For most Americans, entering and staying in the Middle Class was made possible through a combination of tax and social policies that allowed poor and lower income people to gain an economic foothold through home ownership and savings. However, longevity, ill health and the need for publicly supported health insurance – Medicaid – have wiped out that opportunity, driving Americans deeper into poverty and depriving generations from acquiring the “American Dream” through gradual asset accumulation. This article describes the Rhodes family’s medical crisis which forced its ill, aging matriarch into applying for Medicaid insurance. With Medicaid’s onerous income and asset limitations, coupled by Medicaid’s reimbursement laws, millions of Americans and their families are being stripped of their meager finances and, over time, denied access to upward economic mobility.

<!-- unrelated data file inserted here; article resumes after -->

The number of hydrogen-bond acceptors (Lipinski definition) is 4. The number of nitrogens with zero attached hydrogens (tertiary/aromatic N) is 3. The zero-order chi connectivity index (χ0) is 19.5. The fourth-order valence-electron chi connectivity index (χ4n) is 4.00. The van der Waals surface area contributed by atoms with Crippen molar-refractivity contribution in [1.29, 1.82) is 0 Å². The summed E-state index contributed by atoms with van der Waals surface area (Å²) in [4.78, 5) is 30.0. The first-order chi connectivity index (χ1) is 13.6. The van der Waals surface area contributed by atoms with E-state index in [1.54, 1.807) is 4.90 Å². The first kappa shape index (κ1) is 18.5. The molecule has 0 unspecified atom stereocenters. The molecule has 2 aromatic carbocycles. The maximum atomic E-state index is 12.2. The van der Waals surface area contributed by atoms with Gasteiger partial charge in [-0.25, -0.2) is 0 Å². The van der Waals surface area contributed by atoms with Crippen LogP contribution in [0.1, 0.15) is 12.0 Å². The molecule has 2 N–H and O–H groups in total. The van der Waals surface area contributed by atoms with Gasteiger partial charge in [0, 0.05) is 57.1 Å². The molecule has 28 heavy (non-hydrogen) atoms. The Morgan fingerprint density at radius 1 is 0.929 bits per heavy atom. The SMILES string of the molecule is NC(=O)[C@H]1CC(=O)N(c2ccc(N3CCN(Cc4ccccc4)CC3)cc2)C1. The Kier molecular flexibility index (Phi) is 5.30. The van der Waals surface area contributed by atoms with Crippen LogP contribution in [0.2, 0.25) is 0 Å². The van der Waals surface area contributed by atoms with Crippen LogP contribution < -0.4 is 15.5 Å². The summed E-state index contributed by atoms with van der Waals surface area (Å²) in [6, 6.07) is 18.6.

In an eye opening article, the story of the Reels family highlights the dangers of not having an estate plan—namely, a will—to establish and protect property rights for securing wealth and stability for future generations. For over a 100 years, the Reels family struggled to hold onto their 65 acres of rich North Carolina marsh land where the remaining two brothers lived and worked. After being jailed for eight years for civil contempt for refusing a Court order to move off their property, the two brothers lose their fight. The Reels family saga exemplifies the plight of thousands of southern Black Americans who, distrustful of the law, incorrectly thought that having no will would result in protecting their family members’ land rights. Little did most families understand that the lack of an estate plan created unclear property titles, subjecting future heirs to systemic legal attacks by not only other heirs but land speculators, onerous tax takings, exclusion from capital and insurance markets, and blatant trickery that ultimately deprived generations of Black families of their property.